Living with sickle cell anemia is not an easy thing. People who have it go through so much that most times, they are unable to express the pains they are going through. Most times, they carry on and perhaps tell close ones they are in pain, when in actual fact, the pain they are experiencing is agonising.
What is sickle cell anemia? According to Mayo Clinic, sickle cell anemia is an inherited red blood cell disorder in which there are not enough healthy red blood cells to carry oxygen through one’s body. Normally, the flexible round, red blood cells move easily through the blood vessels in sickle cell anemia. The red blood cells are shaped like sickles or a crescent moon.
Recently, the disappearance of Richard Okorogheye, was brought to our attention on social media and on TV. Okorogheye went missing on March 22 and his body was found in a forest outside London about two weeks later. We were told he had sickle cell. His body was found and the cause of death is yet unknown as further investigations are being carried out.
The week Okorogheye’s body was found, was when we heard of an inquest report, in the media about a young man Evan Smith, who died in 2019 and also had sickle cell. Smith had a sickle cell crisis and his case was unfortunate because he was admitted into hospital. But unfortunately, the medical team denied him oxygen when he requested it. The situation was so dire that Smith called the ambulance service from his hospital bed.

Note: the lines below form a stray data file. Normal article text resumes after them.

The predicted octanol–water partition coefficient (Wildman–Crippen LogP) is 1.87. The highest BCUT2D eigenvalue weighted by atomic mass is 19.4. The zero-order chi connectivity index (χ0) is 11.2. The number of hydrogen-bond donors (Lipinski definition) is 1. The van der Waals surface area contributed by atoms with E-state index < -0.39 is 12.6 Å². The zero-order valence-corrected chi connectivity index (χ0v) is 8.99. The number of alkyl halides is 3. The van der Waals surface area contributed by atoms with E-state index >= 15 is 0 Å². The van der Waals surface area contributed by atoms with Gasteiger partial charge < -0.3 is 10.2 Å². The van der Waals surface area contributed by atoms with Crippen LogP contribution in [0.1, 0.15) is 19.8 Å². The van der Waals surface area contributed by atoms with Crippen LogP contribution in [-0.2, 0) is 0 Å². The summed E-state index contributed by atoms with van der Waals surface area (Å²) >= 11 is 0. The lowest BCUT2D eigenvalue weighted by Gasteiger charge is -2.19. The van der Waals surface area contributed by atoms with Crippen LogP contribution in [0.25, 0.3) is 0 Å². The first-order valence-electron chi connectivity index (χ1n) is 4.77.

Prior to being admitted on this particular occasion, Smith had surgery a week earlier, where he developed sepsis. What is sepsis? According to the NHS website, sepsis is a life-threatening reaction to an infection. It happens when one’s immune system overreacts to an infection and starts to damage the body’s own tissues and organs. Sepsis is not contaminated. Sepsis is also sometimes called septicaemia or blood poisoning. Smith was eventually given oxygen and a blood transfusion but by then he was having a sickle cell crisis and unfortunately he suffered a series of cardiac arrests before he died the following day. The delay in giving Smith what he asked for did not help. A truly woeful and heart-breaking story.
Despite the fact that I did not know these two young men individually, I was really upset on hearing about their deaths. I was distressed because my heart kept saying these were young men, with their years ahead of them. I was distraught about the hospital’s neglect regarding Smith’s case. I was sad because I could relate to the pains that Smith and Okorogheye went through during their young lives because of sickle cell crises.
For everyone who had sickle cell, in the last year, due to the pandemic, we were all told ‘to shield,’ meaning not go out. This extended to, not see loved ones, friends and family members; this was a tough one. And it has taken the grace of God to not be messed up as regards one’s mental health. Shielding became the new buzz word during this pandemic: if one has sickle cell, one was identified as clinically extremely vulnerable to COVID-19. The government said such people are ‘at a very high risk of serious illness from coronavirus.’ We were told to not leave our homes and to minimise face-to-face contact. This is indeed tough for millions of people with one illness or the other.